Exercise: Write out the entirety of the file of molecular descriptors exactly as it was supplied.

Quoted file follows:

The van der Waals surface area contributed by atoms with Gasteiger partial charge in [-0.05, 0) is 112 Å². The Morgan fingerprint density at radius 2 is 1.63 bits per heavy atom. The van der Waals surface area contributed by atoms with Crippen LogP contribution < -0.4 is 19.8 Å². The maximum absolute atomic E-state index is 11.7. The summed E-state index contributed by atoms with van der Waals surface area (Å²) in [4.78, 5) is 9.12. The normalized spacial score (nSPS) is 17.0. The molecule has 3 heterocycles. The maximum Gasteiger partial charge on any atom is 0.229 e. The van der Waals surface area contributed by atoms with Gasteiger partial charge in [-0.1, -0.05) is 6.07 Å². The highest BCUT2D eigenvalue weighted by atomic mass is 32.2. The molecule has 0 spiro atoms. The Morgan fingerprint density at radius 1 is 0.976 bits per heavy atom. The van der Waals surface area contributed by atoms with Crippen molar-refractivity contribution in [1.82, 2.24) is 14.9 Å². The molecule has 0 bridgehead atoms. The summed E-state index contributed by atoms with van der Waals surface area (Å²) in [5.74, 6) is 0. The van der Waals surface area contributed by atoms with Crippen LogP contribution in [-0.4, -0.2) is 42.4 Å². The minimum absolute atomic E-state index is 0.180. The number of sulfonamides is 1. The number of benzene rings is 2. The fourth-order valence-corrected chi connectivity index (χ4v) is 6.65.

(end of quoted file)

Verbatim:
The van der Waals surface area contributed by atoms with Gasteiger partial charge in [-0.05, 0) is 112 Å². The Morgan fingerprint density at radius 2 is 1.63 bits per heavy atom. The van der Waals surface area contributed by atoms with Crippen LogP contribution < -0.4 is 19.8 Å². The maximum absolute atomic E-state index is 11.7. The summed E-state index contributed by atoms with van der Waals surface area (Å²) in [4.78, 5) is 9.12. The normalized spacial score (nSPS) is 17.0. The molecule has 3 heterocycles. The maximum Gasteiger partial charge on any atom is 0.229 e. The van der Waals surface area contributed by atoms with Gasteiger partial charge in [-0.1, -0.05) is 6.07 Å². The highest BCUT2D eigenvalue weighted by atomic mass is 32.2. The molecule has 0 spiro atoms. The Morgan fingerprint density at radius 1 is 0.976 bits per heavy atom. The van der Waals surface area contributed by atoms with Crippen molar-refractivity contribution in [1.82, 2.24) is 14.9 Å². The molecule has 0 bridgehead atoms. The summed E-state index contributed by atoms with van der Waals surface area (Å²) in [5.74, 6) is 0. The van der Waals surface area contributed by atoms with Crippen LogP contribution in [-0.4, -0.2) is 42.4 Å². The minimum absolute atomic E-state index is 0.180. The number of sulfonamides is 1. The number of benzene rings is 2. The fourth-order valence-corrected chi connectivity index (χ4v) is 6.65.